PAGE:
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48 ◆ Is there enough excess capacity in prior periods to consider shifting this lot? excess capacity: (C –γ’) = (20,91,0,295,272,0,0,0,0) γ’ = (100,109,200,105,28,50,120,50,30) ∵ 30 units shifts from the 9th period to the 5 th period 242 192 142 58 108 158 § M8: Lot sizing with Capacity Constraints § M8: Lot sizing with Capacity Constraints (page 5) ◇

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49 ∵ 50 units shifts from the 8th period to the 5th ∵ 120 units shifts from the 7th period to the 5th [not Okay] ∵ okay to shift 50 from the 6 th period to the 5th Result : → γ ’ = (100,109,200,105,158,0,120,0,0) § M8: Lot sizing with Capacity Constraints § M8: Lot sizing with Capacity Constraints (page 6) ◇

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50 263 0 → γ ’ = (100,109,200,105,158,0,120,0,0) (C-γ ’ ) = (20,91,0,295,142,50,0,50,30) 137 300 Excess capacity ∵ Furthermore, it is okay to shift 158 from the 5 th period to the 4 th period ∵ 158 units shifts from the 5 th period to the 4 th increase holding cost by $2*158=$316 < $K “ okay ’’ → final γ’ = (100,109,200,263,0,0,120,0,0)

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51 ◆ after improvement; total cost = [ 5*$450+ $2*(694) ] = $3638 vs { $4482 (before improvement) where γ’ = (100,109,200,105,28,50,120,50,30) } ◆ improvement save 20% of costs § M8: Lot sizing with Capacity Constraints § M8: Lot sizing with Capacity Constraints (page 7) ◇

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52 §. M 8.1: Class Problems Discussion Chapter 7 : # CW.3 ; # 28 (a) (b) Chapter 7 : # CW.3 ; # 28 (a) (b) p.369 # CW.5 ; #CW.4 # CW.5 ; #CW.4 Preparation Time : 25 ~ 30 minutes Discussion : 15 minutes

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53 # CW.5 Consider problem #28 (a), suppose the setup cost for the construction of the base assembly is $200, and the holding cost is $0.30 per assembly per week, and the time-phased net requirements and production capacity for the base assembly in a table lamp over the next 6 weeks are: Week Time-Phased Net Requirements r = 1 2 3 4 5 6 335 200 140 440 300 200 Production c= Capacity 600 600 600 400 200 200 (a)Determine the feasible planned order release (b)Determine the optimal production plan

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54 § M 9: Shortcoming of MRP ■ Uncertainty ◆ forecasts for future sales ◆ lead time from one level to another ■ Safety stock to protect against the uncertainty of demand ◆ not recommended for all levels ◆ recommended for end products only, they will be transmitted down thru the explosion calculus. ■ Two implication in MRP all of the lot-sizing decisions could be incorrect. former decisions that are currently being implemented in the production process may be incorrect.

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55 § M 9: Shortcoming of MRP § M 9: Shortcoming of MRP ( page 2 ) ■ Applies the coefficient variation σ/μ ◆ obtain σ, find → ratio = ∴ σ=μx ratio ◆ obtain safety stock σx z (e.g. z = 1.28 → 90 ％ ) ◆ obtain (μ+σ*z ) as planned production schedule.

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56 Example 7.9 (p.381) [ Using a Type 1 service lever of 90 %] Consider example 7.1 (p.362) Demands for Trumpets If analyst finds that the ratio σ/μ (coefficient of variation) is 0.3 Harmon co. decided to produce enough Trumpets to meet all weekly demand with probability 0.90 0.90 for Normally Distributed demand has a Z = 1.28 Week Predicted Demand ( μ ) Standard Deviation ( σ= μ*0.3 ) Mean demand Plus safety stock ( μ+ z σ ) 8 9 10 11 12 13 14 15 16 17 77 42 38 21 26 112 45 14 76 38 23.1 12.6 11.4 6.3 7.8 33.6 13.5 4.2 22.8 11.4 107 58 53 29 36 155 62 19 105 53 [ i.e. μ+(1.28) σ ]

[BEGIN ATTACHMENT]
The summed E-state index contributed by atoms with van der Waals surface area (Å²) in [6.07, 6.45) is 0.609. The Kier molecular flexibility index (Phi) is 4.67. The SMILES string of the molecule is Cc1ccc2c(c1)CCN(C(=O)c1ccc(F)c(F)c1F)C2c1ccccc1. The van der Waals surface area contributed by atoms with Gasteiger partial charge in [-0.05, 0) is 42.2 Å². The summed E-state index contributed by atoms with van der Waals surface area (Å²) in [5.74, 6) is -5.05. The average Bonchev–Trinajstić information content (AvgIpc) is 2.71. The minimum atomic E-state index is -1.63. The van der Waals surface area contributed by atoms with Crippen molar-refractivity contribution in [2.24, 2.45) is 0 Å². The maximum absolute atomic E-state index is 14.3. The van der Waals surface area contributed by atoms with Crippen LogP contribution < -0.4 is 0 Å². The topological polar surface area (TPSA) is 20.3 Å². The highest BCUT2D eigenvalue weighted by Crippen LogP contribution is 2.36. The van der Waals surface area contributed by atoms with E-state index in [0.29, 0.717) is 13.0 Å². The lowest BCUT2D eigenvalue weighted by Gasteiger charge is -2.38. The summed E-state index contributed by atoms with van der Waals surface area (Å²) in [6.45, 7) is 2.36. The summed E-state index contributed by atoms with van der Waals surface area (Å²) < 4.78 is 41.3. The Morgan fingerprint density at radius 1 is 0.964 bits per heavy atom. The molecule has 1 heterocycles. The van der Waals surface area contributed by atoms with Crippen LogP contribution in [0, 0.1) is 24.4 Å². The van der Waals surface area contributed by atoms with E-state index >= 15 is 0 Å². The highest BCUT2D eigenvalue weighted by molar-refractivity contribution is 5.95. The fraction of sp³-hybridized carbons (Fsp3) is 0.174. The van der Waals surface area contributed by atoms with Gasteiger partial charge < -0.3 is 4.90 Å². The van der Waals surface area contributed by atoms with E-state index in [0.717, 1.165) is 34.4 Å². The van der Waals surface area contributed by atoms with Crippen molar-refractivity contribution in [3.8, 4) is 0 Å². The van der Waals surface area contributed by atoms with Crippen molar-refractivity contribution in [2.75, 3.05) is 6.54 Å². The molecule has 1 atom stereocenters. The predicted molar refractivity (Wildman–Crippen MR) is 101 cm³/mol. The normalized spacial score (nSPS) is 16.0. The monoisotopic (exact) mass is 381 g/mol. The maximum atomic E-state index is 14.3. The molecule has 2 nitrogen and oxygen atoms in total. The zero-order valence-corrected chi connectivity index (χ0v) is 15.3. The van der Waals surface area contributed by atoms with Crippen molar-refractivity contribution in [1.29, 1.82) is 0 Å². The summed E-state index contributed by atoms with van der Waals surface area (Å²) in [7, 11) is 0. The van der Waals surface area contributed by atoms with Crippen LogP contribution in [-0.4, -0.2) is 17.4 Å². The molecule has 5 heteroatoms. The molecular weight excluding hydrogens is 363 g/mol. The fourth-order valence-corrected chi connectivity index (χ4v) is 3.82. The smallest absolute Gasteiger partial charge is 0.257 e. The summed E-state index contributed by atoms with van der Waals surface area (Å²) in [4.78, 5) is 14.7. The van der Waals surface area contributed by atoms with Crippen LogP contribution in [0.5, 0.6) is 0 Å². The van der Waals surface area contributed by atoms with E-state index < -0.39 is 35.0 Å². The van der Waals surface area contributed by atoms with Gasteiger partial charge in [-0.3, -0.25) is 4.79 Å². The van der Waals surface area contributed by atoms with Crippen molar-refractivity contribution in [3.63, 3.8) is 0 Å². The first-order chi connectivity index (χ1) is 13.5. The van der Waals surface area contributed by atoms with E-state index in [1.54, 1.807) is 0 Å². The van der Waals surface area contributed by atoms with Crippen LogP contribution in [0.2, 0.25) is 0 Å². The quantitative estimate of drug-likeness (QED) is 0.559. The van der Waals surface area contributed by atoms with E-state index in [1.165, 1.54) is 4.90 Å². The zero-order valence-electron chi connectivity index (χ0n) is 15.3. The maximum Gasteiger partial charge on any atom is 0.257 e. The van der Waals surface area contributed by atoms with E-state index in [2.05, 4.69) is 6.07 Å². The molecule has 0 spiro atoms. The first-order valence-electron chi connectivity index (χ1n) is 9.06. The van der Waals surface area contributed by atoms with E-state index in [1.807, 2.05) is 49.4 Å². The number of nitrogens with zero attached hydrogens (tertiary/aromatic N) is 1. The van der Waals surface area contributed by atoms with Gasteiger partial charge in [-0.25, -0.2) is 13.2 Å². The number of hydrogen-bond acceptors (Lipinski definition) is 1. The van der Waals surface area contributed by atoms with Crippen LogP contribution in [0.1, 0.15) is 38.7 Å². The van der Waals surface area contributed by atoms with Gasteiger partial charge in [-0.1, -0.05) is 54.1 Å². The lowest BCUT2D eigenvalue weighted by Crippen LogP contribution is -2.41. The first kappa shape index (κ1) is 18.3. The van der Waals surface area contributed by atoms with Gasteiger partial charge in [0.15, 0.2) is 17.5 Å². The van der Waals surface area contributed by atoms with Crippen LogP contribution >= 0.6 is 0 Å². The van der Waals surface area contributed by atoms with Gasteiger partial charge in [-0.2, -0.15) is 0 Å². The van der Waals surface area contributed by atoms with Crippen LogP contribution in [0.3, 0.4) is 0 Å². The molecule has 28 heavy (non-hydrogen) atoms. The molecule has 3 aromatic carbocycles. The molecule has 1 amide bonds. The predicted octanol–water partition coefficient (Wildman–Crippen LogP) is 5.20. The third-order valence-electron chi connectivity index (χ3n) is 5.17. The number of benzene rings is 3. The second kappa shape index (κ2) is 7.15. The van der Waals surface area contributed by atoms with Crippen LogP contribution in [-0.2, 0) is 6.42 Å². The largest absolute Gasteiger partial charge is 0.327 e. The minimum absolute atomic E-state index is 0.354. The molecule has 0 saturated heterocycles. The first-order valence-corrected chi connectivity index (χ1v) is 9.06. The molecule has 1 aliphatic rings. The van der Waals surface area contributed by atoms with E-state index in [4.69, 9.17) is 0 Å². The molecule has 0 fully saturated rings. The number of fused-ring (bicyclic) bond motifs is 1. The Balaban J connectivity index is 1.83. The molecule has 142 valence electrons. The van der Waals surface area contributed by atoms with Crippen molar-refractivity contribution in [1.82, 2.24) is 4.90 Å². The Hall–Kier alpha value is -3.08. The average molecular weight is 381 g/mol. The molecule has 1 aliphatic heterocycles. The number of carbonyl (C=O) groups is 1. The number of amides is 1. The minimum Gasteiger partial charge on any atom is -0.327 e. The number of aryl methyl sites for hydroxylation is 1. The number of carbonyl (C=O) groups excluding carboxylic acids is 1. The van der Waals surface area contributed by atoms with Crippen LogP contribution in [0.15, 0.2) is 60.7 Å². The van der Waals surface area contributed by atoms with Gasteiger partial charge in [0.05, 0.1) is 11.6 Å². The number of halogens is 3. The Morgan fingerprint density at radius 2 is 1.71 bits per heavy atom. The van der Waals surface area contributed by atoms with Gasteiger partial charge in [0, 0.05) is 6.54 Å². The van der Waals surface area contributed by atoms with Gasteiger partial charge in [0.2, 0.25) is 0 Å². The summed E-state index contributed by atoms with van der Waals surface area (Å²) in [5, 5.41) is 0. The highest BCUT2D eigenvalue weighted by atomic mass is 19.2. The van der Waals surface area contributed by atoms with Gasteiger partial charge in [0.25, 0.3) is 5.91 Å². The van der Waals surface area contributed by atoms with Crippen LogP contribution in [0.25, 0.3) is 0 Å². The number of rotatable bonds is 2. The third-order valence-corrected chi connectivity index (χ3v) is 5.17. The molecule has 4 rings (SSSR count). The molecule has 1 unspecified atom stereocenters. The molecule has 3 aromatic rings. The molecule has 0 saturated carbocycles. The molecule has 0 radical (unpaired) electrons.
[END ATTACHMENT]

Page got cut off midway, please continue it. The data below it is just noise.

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57 ■ Capacity Planning ◆ Feasible solution at one level may result in an ‘’ infeasible ’’ requirements schedule at a lower level. ◆ CRP – Capacity requirements planning by using MRP planned order releases. ~ If CRP results in an ‘’ infeasible ’’ case then to correct it by ◇ schedule overtime, outsourcing ◇ revise the MPS ~ Trial & Error between CRP and MRP until fitted. § M 9: Shortcoming of MRP § M 9: Shortcoming of MRP (page 3)

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58 ▓ Rolling Horizons and System Nervousness ◆ MRP is not always treated as a static system. ~ may need to rerun each period for 1st period decision ▓ Other considerations ◆ Lead times is not always dependent on lot sizes ~ sometimes lead time increases when lot size increases ◆ MRP Ⅱ： Manufacturing Resource Planning ◇ MRP converts an MPS into planned order releases. ◇ MRP Ⅱ： Incorporate Financial, Accounting, & Marketing functions into the production planning process § M 9: Shortcoming of MRP § M 9: Shortcoming of MRP (page 3)

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59 Ultimately, all divisions of the company would work together to find a production schedule consistent with the overall business plan and long-term financial strategy of the firm. ◇ MRP Ⅱ：～ incorporation of CRP ◆ Imperfect production Process ◆ Data Integrity § M 9: Shortcoming of MRP § M 9: Shortcoming of MRP (page 4)

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60 §. M 9.1: Class Problems Discussion Chapter 7 : ( # 33 ) Chapter 7 : ( # 33 ) p.376 Preparation Time : 15 ~ 20 minutes Discussion : 10 minutes

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61 § M 10: J I T ◆ Kanban ◆ SMED (Single minute exchange of dies) ‧ IED (inside exchange of dies ) ‧ OID (out side exchange of dies ) ◆ Advantages vs. Disadvanges (See Table 6-1) § M 11: MRP & JIT 36 distinct factors to compare JIT, MRP, & ROP (reorder point) [Krajewski et al 1987]

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62 The End